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Investing in Diamonds

How the UAE could corner the Diamond Market

Written by Geoffrey Pike
Posted April 15, 2015

diamondinThe diamond capital of the world is in Antwerp, Belgium, where $55 billion worth of diamonds were traded last year. However, Antwerp Diamond Bank shut down its global operations last year, despite once being a major player in the field.

To fill in this gap, the National Bank of Fujairah (NBF) has said it will step in to meet the financial needs of manufacturers and traders in the diamond business.

The NBF is located in Fujairah, which is one of the seven emirates that makes up the United Arab Emirates (UAE), although Dubai and Abu Dhabi are the more well known emirates of the UAE.

Diamond trading in the UAE has expanded to over $35 billion, making it a competitor for Antwerp.

The UAE, and Dubai in particular, have become well known for big buildings, man-made islands, tourism, luxury, and a global financial center. For a Middle Eastern country, oil has largely taken a backseat to the tourist and financial industries.

While the UAE is essentially a dictatorship and definitely not a democracy, it just shows that democracy does not equal freedom. Democracy does not equal free market.

The UAE is something of a benevolent dictatorship, particularly in an economic sense, as taxes are extremely low and there is little government interference in the marketplace, at least economically speaking.

The government of Fujairah is a major stakeholder in the NBF, so this may seem like a bit of a contradiction. There is no question that the government in the UAE is involved in business, but it is in a different sense. The individuals in government want business to succeed, as they are essentially shareholders. It's not like the U.S. where politicians just get payouts from big business as protection money.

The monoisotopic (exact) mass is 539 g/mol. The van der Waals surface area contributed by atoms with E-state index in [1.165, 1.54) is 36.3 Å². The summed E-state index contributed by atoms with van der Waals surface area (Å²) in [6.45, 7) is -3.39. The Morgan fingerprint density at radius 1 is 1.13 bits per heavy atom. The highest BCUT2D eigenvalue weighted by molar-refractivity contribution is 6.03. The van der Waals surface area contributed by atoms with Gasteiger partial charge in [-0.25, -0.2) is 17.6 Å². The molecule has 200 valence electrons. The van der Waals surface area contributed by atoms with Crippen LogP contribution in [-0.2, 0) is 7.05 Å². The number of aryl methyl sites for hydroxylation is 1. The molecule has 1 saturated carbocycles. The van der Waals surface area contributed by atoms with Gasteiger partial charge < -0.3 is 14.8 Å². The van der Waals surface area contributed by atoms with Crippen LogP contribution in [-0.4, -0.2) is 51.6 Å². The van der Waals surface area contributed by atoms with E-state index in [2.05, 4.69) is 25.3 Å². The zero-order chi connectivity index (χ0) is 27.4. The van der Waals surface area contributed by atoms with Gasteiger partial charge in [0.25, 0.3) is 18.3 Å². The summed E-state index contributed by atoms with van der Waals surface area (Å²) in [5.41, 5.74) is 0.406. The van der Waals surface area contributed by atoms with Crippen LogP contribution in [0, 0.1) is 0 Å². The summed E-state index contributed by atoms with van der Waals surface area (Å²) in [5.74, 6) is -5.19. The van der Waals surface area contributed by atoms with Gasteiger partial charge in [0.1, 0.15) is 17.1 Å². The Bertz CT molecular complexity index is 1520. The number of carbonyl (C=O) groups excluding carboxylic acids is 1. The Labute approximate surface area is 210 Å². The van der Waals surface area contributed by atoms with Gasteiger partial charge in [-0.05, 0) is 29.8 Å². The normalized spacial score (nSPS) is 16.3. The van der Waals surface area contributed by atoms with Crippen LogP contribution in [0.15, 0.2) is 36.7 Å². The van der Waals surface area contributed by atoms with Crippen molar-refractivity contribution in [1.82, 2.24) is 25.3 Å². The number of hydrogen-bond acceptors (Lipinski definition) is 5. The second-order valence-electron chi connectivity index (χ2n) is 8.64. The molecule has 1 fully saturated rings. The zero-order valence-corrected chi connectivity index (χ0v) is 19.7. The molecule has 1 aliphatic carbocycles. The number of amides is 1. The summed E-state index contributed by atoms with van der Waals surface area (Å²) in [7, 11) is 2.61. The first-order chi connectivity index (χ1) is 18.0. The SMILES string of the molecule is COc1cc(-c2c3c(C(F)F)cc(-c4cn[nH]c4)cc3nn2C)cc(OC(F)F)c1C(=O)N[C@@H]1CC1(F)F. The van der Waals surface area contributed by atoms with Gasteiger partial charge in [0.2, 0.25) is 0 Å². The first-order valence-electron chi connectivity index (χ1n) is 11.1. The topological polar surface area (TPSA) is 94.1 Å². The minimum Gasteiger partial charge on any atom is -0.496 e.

This isn’t to say that the UAE is a perfect model of government. It's far from it. But the UAE is far more economically free than the United States, or probably anywhere else in North or South America.

More Competition and More Decentralization

Although the NBF is partially government owned, this is still a positive development for global trade and competition. The bank already is heavily involved in jewelry and gold, and it's adding the diamond business to its portfolio.

The diamond industry itself is quite far from being a free market industry. The De Beers company had a virtual monopoly on the diamond market for a good part of the 20th century. Whenever you see something like a global monopoly, you can be sure that there is heavy government intervention involved.

Free market advocates would certainly rather see banks that are not government owned, even partially. Free market advocates would rather see these banks get into the business of financing diamond traders.

But we must realize that the NBF is operating on a global scale and going up against global competitors. It's not as if the government there can easily protect this bank or any other bank from global competition. The NBF will have to perform well and provide a much wanted service if it's going to compete successfully.

For these reasons, the entrance of the NBF into the diamond financing market is an overall positive factor for the diamond industry and for more economic competition in general.

This is just one example of where a bank in the UAE is picking up a piece of business where it saw a hole. We should expect this to happen in other industries and in other countries.

This is good news just in the sense that it puts something of a limit on out-of-control government, even in places like the United States. We live in a global world now and other people and other companies in other countries are willing to pick up the slack where consumer demand is not being met.

The U.S. auto industry has basically failed against Asian companies. The U.S. government (and the state of Michigan) essentially brought down the U.S. car industry with its regulations, and now it is the government propping it up and keeping it from going under.

We can expect the same thing to happen in any other industry where there is heavy involvement by the U.S. government. Medical care comes to mind. I'm waiting for more companies to pop up in other countries that serve the medical needs of Americans who are seeking low-cost medical care.

The diamond industry is just one industry that's being set free gradually and seeing more competition enter the picture. It will happen with other industries as well.

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